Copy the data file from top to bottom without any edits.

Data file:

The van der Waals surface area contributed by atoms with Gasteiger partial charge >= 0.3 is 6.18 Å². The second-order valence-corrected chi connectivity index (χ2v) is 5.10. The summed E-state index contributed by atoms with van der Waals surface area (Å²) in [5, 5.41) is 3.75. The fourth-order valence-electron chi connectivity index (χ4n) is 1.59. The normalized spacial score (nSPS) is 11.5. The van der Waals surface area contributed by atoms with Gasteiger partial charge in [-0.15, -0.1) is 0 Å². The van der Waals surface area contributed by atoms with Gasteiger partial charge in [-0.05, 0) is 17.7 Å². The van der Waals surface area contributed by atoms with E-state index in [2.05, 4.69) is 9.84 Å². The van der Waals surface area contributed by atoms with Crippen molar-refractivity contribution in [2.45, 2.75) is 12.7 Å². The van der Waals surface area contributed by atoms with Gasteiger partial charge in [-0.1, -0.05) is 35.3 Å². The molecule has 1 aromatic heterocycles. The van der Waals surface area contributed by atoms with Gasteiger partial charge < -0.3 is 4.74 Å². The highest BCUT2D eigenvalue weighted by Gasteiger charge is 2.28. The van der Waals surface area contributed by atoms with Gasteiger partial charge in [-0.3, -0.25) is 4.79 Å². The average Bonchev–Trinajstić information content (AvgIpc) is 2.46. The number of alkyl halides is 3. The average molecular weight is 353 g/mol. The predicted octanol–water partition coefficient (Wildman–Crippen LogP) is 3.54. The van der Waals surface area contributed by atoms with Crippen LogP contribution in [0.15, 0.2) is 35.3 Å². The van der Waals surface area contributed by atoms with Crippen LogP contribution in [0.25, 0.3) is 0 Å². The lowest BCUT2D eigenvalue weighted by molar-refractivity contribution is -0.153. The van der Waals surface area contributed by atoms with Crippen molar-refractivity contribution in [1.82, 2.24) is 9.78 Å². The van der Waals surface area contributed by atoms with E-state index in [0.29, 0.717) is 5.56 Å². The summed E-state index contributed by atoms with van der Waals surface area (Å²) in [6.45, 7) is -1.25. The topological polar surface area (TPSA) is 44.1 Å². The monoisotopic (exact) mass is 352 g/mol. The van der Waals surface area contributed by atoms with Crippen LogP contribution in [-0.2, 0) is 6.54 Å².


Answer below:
The van der Waals surface area contributed by atoms with Gasteiger partial charge >= 0.3 is 6.18 Å². The second-order valence-corrected chi connectivity index (χ2v) is 5.10. The summed E-state index contributed by atoms with van der Waals surface area (Å²) in [5, 5.41) is 3.75. The fourth-order valence-electron chi connectivity index (χ4n) is 1.59. The normalized spacial score (nSPS) is 11.5. The van der Waals surface area contributed by atoms with Gasteiger partial charge in [-0.15, -0.1) is 0 Å². The van der Waals surface area contributed by atoms with Gasteiger partial charge in [-0.05, 0) is 17.7 Å². The van der Waals surface area contributed by atoms with E-state index in [2.05, 4.69) is 9.84 Å². The van der Waals surface area contributed by atoms with Crippen molar-refractivity contribution in [2.45, 2.75) is 12.7 Å². The van der Waals surface area contributed by atoms with Gasteiger partial charge in [-0.1, -0.05) is 35.3 Å². The molecule has 1 aromatic heterocycles. The van der Waals surface area contributed by atoms with Gasteiger partial charge < -0.3 is 4.74 Å². The highest BCUT2D eigenvalue weighted by Gasteiger charge is 2.28. The van der Waals surface area contributed by atoms with Gasteiger partial charge in [-0.3, -0.25) is 4.79 Å². The average Bonchev–Trinajstić information content (AvgIpc) is 2.46. The number of alkyl halides is 3. The average molecular weight is 353 g/mol. The predicted octanol–water partition coefficient (Wildman–Crippen LogP) is 3.54. The van der Waals surface area contributed by atoms with Crippen LogP contribution in [0.15, 0.2) is 35.3 Å². The van der Waals surface area contributed by atoms with Crippen LogP contribution in [0.25, 0.3) is 0 Å². The lowest BCUT2D eigenvalue weighted by molar-refractivity contribution is -0.153. The van der Waals surface area contributed by atoms with Crippen molar-refractivity contribution in [1.82, 2.24) is 9.78 Å². The van der Waals surface area contributed by atoms with E-state index in [0.29, 0.717) is 5.56 Å². The summed E-state index contributed by atoms with van der Waals surface area (Å²) in [6.45, 7) is -1.25. The topological polar surface area (TPSA) is 44.1 Å². The monoisotopic (exact) mass is 352 g/mol. The van der Waals surface area contributed by atoms with Crippen LogP contribution in [-0.2, 0) is 6.54 Å².